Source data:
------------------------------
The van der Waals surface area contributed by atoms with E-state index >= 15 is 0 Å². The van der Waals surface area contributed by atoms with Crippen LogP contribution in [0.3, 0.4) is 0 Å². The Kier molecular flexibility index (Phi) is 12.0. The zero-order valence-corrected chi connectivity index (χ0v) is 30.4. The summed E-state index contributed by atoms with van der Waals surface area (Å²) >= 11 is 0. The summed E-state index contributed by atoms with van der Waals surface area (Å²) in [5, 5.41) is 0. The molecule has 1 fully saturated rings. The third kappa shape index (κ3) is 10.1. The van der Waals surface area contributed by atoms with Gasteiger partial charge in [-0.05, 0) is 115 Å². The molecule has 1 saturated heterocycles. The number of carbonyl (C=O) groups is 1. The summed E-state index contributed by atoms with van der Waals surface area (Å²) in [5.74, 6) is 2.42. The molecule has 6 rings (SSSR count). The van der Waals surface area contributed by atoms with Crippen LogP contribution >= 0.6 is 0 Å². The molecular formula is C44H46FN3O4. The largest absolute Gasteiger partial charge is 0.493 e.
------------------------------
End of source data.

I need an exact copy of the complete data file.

The van der Waals surface area contributed by atoms with E-state index >= 15 is 0 Å². The van der Waals surface area contributed by atoms with Crippen LogP contribution in [0.3, 0.4) is 0 Å². The Kier molecular flexibility index (Phi) is 12.0. The zero-order valence-corrected chi connectivity index (χ0v) is 30.4. The summed E-state index contributed by atoms with van der Waals surface area (Å²) >= 11 is 0. The summed E-state index contributed by atoms with van der Waals surface area (Å²) in [5, 5.41) is 0. The molecule has 1 fully saturated rings. The third kappa shape index (κ3) is 10.1. The van der Waals surface area contributed by atoms with Gasteiger partial charge in [-0.05, 0) is 115 Å². The molecule has 1 saturated heterocycles. The number of carbonyl (C=O) groups is 1. The summed E-state index contributed by atoms with van der Waals surface area (Å²) in [5.74, 6) is 2.42. The molecule has 6 rings (SSSR count). The van der Waals surface area contributed by atoms with Crippen LogP contribution >= 0.6 is 0 Å². The molecular formula is C44H46FN3O4. The largest absolute Gasteiger partial charge is 0.493 e.